When River opts not to shoot the Doctor-shaped Teselecta (which we are told is a fixed point in time), reality instantly morphs into one giant anachronism in danger of imploding. So instead of being completely immutable, that event turned out to be the easiest thing to screw up in a bajillion ways. Rather than being somewhat elastic, the space-time continuum is akin to a game of Jenga. (The universe does get reset once the Doctor reveals to River that she won't really kill him when she shoots "him," so she does.) The Doctor crossing into his own personal timeline (which we're told is the one thing he absolutely must never do) after the Great Intelligence and Clara were fragmented throughout it ought to be even worse, but who knows if there will be any lasting consequences? This program kinda has a spotty record when it comes to follow through.

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The official Marvel rules of time travel avoid paradoxes by insisting that it's only possible to visit alternate reality timelines. X-Men pisses on this rule whenever possible. Professor X's bastard son, Legion (who inherited the toothbrush hair genes from his mom), goes back in time to kill Magneto before he becomes a supervillain. Instead, he accidentally kills Xavier before he formed the X-Men or had unprotected sex. (There's an icky scene that suggests Legion becomes his own dad for a bonus bootstrap paradox or to negate the inherent grandfather paradox.) This causes the entire Marvel universe to shift to a world conquered by Apocalypse, a self-professed former Sutekh impersonator.

The timeline is corrected when Bishop is sent back again (just to score this arc a Blinovitch spot on the paradox bingo) to kill Legion before he slays anyone. Of course Legion is now alive and headlining X-Men Legacy for reasons that don't explain anything. Despite being erradicated, the "Age of Apocalypse" has now become a distinct alternate reality so it can be Marvel's most nihilistic cash cow.

8) Invertebrate TV Overlords Deliver Meta-Commentary

When it comes to meta-commentary, X-Men has Mojo, an obese histrionic invertebrate in a robotic scorpion chair. He rules the Mojoverse dimension where television ratings are power and the violent struggles of mutants are catnip to his couch potato subjects. Keep in mind that he was invented years before humanity realized that reality shows were the opiate of the masses and bane of civilization. He even had his top henchwomen, Spiral, insert cameras into Psylocke's eyes so they'd get a constant video feed of superheroics. (She later turned the Caucasian Psylocke into a Japanese ninja in an over the top parody of the "Two Darrins" effect.)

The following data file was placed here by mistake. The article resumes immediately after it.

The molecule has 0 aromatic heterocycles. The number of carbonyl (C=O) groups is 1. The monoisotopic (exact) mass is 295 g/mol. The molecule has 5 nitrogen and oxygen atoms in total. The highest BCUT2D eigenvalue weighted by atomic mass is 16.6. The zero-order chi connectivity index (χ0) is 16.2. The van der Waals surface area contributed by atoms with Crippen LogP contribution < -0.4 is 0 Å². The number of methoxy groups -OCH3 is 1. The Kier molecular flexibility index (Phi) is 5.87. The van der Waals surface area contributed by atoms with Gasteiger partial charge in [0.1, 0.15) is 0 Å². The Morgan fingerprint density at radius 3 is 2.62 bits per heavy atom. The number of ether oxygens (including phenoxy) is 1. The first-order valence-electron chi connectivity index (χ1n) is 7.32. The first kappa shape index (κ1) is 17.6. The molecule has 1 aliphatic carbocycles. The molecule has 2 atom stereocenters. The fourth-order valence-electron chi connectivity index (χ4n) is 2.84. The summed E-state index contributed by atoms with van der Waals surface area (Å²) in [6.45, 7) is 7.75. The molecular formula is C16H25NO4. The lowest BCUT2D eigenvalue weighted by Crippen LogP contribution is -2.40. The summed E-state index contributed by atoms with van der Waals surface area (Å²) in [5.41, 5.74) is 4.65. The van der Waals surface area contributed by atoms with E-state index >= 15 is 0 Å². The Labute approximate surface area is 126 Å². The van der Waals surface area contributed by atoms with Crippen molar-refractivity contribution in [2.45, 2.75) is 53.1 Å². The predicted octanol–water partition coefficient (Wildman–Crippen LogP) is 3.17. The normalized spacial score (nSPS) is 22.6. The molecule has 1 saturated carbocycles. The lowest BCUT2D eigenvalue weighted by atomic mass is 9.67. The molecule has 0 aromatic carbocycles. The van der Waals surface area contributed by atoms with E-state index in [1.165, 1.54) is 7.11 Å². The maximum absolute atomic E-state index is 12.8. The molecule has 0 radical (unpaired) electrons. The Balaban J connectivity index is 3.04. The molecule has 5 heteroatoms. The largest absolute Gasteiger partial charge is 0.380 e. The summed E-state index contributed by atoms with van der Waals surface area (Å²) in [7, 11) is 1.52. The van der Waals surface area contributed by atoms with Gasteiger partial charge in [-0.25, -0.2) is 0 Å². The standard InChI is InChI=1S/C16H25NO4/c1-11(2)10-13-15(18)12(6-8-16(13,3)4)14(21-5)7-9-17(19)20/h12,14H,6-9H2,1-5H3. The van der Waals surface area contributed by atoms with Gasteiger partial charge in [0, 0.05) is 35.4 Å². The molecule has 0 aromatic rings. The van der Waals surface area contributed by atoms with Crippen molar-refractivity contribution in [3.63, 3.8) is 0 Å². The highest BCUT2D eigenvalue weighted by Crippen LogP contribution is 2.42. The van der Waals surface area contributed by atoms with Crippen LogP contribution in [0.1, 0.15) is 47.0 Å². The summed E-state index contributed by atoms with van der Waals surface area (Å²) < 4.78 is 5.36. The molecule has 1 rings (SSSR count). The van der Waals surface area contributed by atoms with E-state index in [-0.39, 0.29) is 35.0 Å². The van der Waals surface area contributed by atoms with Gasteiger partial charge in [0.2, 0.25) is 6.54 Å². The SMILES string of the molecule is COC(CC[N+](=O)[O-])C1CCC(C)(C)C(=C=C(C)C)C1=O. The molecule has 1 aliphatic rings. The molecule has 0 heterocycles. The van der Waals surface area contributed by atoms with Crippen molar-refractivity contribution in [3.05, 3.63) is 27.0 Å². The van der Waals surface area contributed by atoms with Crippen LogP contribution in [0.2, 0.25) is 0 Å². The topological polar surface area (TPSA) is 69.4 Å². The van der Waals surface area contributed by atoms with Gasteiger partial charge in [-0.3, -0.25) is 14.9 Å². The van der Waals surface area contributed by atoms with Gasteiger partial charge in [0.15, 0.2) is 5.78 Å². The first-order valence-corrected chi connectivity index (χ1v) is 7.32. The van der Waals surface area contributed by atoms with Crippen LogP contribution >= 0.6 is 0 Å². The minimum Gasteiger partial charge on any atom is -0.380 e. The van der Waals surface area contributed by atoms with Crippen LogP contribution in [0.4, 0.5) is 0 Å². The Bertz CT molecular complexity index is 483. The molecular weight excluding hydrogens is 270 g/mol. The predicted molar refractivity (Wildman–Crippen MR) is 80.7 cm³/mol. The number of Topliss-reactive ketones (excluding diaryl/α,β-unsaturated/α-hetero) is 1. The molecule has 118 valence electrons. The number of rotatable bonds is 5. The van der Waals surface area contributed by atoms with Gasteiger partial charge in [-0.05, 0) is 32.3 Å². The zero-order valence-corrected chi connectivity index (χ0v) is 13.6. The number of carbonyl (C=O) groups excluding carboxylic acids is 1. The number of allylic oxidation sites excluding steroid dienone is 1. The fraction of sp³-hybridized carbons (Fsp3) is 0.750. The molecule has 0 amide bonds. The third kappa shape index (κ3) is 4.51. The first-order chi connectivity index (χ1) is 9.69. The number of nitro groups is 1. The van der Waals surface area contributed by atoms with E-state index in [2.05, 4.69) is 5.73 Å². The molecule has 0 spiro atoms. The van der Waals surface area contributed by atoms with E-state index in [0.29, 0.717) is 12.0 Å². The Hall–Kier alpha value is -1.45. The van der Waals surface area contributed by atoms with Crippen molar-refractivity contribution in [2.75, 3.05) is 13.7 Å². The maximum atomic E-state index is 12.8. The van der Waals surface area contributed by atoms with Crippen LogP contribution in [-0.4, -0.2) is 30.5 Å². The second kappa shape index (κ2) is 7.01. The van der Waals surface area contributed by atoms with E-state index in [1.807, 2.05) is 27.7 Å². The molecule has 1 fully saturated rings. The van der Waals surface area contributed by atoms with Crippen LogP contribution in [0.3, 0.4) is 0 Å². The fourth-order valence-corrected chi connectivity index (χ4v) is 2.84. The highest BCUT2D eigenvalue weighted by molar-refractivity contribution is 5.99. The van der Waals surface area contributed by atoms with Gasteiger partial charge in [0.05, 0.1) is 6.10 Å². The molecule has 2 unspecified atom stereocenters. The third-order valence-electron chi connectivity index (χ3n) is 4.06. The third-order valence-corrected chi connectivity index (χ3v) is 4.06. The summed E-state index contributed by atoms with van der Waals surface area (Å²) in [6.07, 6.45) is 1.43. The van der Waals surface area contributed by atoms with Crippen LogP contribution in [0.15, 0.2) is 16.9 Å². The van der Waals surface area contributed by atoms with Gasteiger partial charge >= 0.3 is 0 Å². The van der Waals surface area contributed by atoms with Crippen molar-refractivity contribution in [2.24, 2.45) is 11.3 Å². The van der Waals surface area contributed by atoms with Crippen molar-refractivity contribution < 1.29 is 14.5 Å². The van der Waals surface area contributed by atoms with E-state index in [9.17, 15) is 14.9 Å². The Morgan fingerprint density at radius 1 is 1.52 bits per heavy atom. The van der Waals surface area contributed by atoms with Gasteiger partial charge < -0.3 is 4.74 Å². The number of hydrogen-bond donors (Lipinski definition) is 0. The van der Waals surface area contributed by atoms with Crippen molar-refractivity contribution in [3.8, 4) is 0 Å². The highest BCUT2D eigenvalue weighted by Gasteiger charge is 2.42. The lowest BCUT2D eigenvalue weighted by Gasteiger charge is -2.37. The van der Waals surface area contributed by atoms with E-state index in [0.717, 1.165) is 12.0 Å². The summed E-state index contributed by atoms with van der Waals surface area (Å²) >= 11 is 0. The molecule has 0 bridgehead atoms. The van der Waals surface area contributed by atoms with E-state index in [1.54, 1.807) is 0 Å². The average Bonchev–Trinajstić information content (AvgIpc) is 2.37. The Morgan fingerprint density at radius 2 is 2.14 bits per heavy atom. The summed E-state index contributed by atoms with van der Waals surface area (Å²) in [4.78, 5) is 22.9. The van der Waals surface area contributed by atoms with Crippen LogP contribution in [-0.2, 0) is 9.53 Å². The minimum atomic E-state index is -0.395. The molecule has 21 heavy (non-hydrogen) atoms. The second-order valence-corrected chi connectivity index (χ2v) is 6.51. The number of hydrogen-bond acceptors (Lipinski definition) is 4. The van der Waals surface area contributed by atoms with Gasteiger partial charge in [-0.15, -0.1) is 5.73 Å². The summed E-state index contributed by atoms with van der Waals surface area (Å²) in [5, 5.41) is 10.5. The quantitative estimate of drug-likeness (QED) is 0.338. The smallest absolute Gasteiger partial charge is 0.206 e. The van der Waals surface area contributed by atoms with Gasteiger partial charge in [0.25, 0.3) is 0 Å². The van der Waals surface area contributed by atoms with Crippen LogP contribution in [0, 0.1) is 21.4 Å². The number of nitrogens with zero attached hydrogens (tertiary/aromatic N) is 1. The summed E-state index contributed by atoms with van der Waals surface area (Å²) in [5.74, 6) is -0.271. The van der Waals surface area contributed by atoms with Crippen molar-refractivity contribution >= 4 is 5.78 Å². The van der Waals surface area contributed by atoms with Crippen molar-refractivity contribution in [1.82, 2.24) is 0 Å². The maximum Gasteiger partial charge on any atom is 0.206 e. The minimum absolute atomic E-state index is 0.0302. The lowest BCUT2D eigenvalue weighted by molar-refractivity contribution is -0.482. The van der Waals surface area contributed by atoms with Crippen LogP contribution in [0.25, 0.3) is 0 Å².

When the X-Men are unavailable, Mojo creates the X-Babies as a quick cash-in, much like Disney will eventually. You'd think Mojo would be a one-off joke, but he's actually become a recurring villain who appeared in two cartoon adaptations to add an extra layer of meta. His continued exploitation of mutants (and his genetically engineered humanoid slaves that the X-Men can't be bothered liberating) mocks Marvel for pandering to fans who buy X-books just for superpowered fisticuffs rather than the thought-provoking human rights issues at its core. His presence underscores the fact that the X-Men are really just an entertainment commodity.

See also the ironically abbreviated "AvX," the sprawling cross-over slugfest that throws both the X-Men and Avengers under the bus because of a magic RPG between junior members Pixie and Squirrel Girl.

The Doctor practically knocks down the Fourth Wall in "The Greatest Show in the Galaxy," which satirized its creators, fans, and BBC brass. It's so meta that it's basically The Cabin in the Woods two decades ahead of schedule.

Not content with having the more subtle critique, the revived Doctor Who blatantly rips off the Mojoverse. In "The Long Game," all media for the Fourth Great and Bountiful Human Empire is controlled by Mighty Jagrafess of the Holy Hadrojassic Maxarodenfoe, a giant carnivorous slug stuck to the ceiling of Satellite Five's control room. Just as Mojo has a wry major domo in the android Major Domo, the unintelligible Jagrafess had a wry factotum played by an albino Simon Pegg.

That's one point for Who, though it still loses to X-Men for not including a teleporting six-armed swordswoman like Spiral. (Also, the predatory yet flatulent Slitheen who disguise themselves by wearing humans' skins were totally inspired by Mojo's predatory yet shiny Warwolves that disguise themselves by wearing humans' skins.) Even in the distant future, this popular TV show insists that television will still be the preeminent medium for propaganda, especially if it's broadcast by a BBC stand-in.

At the end of series one (or twenty-seven, depending on how you're counting), Satellite Five's deadly reality shows are taken over by Daleks because there's no greater shorthand for creative bankruptcy. Lazy Who writers slap Daleks on everything!

7) Beneath Their Saintly Reputations, the Doctor and Professor X Are Secretly Jerkwads

The general view of the Doctor as an itinerant savior has recently been called into question by Davros, the Silence, and the Great Intelligence. While they lack moral authority, their cynicism is supported by the series.